Gustavus' orders are a model of which a modern staff officer might be proud, the paragrahps numbered, each short, crisp, and embodying one specific point; the whole in a logical sequence that is reminiscent of modern practice--information as to the enemy, intention of the commander, and method of execution first, then administrative arrangements and finally intercommunication.(Contrary to what some SAMS essays might claim, this format was not invented by the US Cavalry.)
We should note that Gustavus' writing was clean, simple, and to the point, unlike much military writing today. Some might attribute the decline in writing quality to the rise of bullet-points and cartoonish graphics in Microsoft PowerPoint, which is ubiquitous in the military.
However, Brig. Gen. H.R. McMaster, Gen. James Mattis and other senior military leaders have led a revolt against PowerPoint. According to Gen. Mattis, "PowerPoint makes us stupid". Moreover, Brig. Gen. McMaster reportedly banned PowerPoint within his command, believing that it inhibits clear thinking and communicating.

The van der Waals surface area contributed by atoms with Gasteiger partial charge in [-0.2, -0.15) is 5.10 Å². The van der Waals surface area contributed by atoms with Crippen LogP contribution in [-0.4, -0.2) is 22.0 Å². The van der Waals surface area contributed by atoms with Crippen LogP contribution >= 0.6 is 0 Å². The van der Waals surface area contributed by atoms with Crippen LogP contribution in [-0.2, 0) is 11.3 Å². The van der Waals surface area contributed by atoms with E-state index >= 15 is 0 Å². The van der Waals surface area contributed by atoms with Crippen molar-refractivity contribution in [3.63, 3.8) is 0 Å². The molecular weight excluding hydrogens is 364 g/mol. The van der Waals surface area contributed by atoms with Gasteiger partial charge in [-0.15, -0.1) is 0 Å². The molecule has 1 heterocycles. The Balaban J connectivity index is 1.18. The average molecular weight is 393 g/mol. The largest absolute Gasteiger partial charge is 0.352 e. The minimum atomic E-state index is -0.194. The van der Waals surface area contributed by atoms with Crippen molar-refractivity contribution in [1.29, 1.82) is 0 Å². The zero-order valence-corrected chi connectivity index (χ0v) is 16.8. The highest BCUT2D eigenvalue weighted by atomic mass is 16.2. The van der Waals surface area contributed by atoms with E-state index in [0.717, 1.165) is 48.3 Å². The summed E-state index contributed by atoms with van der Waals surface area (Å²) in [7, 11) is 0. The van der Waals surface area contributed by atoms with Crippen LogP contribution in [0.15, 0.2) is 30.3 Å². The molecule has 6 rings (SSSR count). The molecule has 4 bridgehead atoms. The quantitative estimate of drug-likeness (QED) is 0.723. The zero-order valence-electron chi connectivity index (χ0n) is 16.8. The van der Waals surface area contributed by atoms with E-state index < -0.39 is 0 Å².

Indeed, the lack of clear written communication has helped contribute to less-than-stellar performance on the battlefield on at least one occasion. During the Lebanon War of 2006, several Israeli commanders had difficulty understanding orders from their headquarters. Some Israeli generals issued orders which blatantly parrotted buzz-words from Effects-Based Operations manuals (which were rarely understood in the IDF). As a result, Israeli units were given directives to "freeze operational space" and to "cause distress" within the enemy.
I have no idea what "freeze operational space" means. I challenge Dan Halutz to explain this one to me.
The IDF should have stuck with doctrinal terms--"attack", "defend", or "seize"--which are defined in doctrine manuals and easily understood. This is particularly important when troops are in combat with the enemy--a confusing and chaotic prospect to begin with.
It's what St. George would do.